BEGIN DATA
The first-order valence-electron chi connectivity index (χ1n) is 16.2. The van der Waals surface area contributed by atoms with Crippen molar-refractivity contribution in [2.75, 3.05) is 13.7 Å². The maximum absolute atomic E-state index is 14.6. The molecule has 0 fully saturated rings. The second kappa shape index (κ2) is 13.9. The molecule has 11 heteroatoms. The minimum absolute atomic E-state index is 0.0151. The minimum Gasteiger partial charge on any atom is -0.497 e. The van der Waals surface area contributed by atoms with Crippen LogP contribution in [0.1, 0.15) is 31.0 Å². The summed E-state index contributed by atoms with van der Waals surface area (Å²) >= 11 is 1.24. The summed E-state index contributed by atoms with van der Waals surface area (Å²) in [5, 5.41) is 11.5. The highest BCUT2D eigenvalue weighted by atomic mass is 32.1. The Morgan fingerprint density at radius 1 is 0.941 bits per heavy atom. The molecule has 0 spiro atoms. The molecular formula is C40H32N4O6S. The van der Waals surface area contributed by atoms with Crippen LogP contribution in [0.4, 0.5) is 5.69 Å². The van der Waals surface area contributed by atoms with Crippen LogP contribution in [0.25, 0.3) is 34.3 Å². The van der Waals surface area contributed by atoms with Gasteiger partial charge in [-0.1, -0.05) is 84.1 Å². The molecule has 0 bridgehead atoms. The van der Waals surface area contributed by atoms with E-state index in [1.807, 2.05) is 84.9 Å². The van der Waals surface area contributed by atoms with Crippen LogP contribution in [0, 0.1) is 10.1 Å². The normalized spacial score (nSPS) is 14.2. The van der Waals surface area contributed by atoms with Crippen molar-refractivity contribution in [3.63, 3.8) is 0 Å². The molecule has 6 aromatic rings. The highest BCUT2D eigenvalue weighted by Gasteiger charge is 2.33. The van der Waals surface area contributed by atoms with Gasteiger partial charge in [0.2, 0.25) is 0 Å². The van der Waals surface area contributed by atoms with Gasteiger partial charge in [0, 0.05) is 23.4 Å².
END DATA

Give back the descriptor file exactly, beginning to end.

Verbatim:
The first-order valence-electron chi connectivity index (χ1n) is 16.2. The van der Waals surface area contributed by atoms with Crippen molar-refractivity contribution in [2.75, 3.05) is 13.7 Å². The maximum absolute atomic E-state index is 14.6. The molecule has 0 fully saturated rings. The second kappa shape index (κ2) is 13.9. The molecule has 11 heteroatoms. The minimum absolute atomic E-state index is 0.0151. The minimum Gasteiger partial charge on any atom is -0.497 e. The van der Waals surface area contributed by atoms with Crippen LogP contribution in [0.1, 0.15) is 31.0 Å². The summed E-state index contributed by atoms with van der Waals surface area (Å²) >= 11 is 1.24. The summed E-state index contributed by atoms with van der Waals surface area (Å²) in [5, 5.41) is 11.5. The highest BCUT2D eigenvalue weighted by atomic mass is 32.1. The Morgan fingerprint density at radius 1 is 0.941 bits per heavy atom. The molecule has 0 spiro atoms. The molecular formula is C40H32N4O6S. The van der Waals surface area contributed by atoms with Crippen LogP contribution in [0.4, 0.5) is 5.69 Å². The van der Waals surface area contributed by atoms with Crippen LogP contribution in [0.25, 0.3) is 34.3 Å². The van der Waals surface area contributed by atoms with Gasteiger partial charge in [-0.1, -0.05) is 84.1 Å². The molecule has 0 bridgehead atoms. The van der Waals surface area contributed by atoms with E-state index in [1.807, 2.05) is 84.9 Å². The van der Waals surface area contributed by atoms with Crippen LogP contribution in [0, 0.1) is 10.1 Å². The normalized spacial score (nSPS) is 14.2. The van der Waals surface area contributed by atoms with Crippen molar-refractivity contribution in [3.63, 3.8) is 0 Å². The molecule has 6 aromatic rings. The highest BCUT2D eigenvalue weighted by Gasteiger charge is 2.33. The van der Waals surface area contributed by atoms with Gasteiger partial charge in [0.2, 0.25) is 0 Å². The van der Waals surface area contributed by atoms with Gasteiger partial charge in [0, 0.05) is 23.4 Å².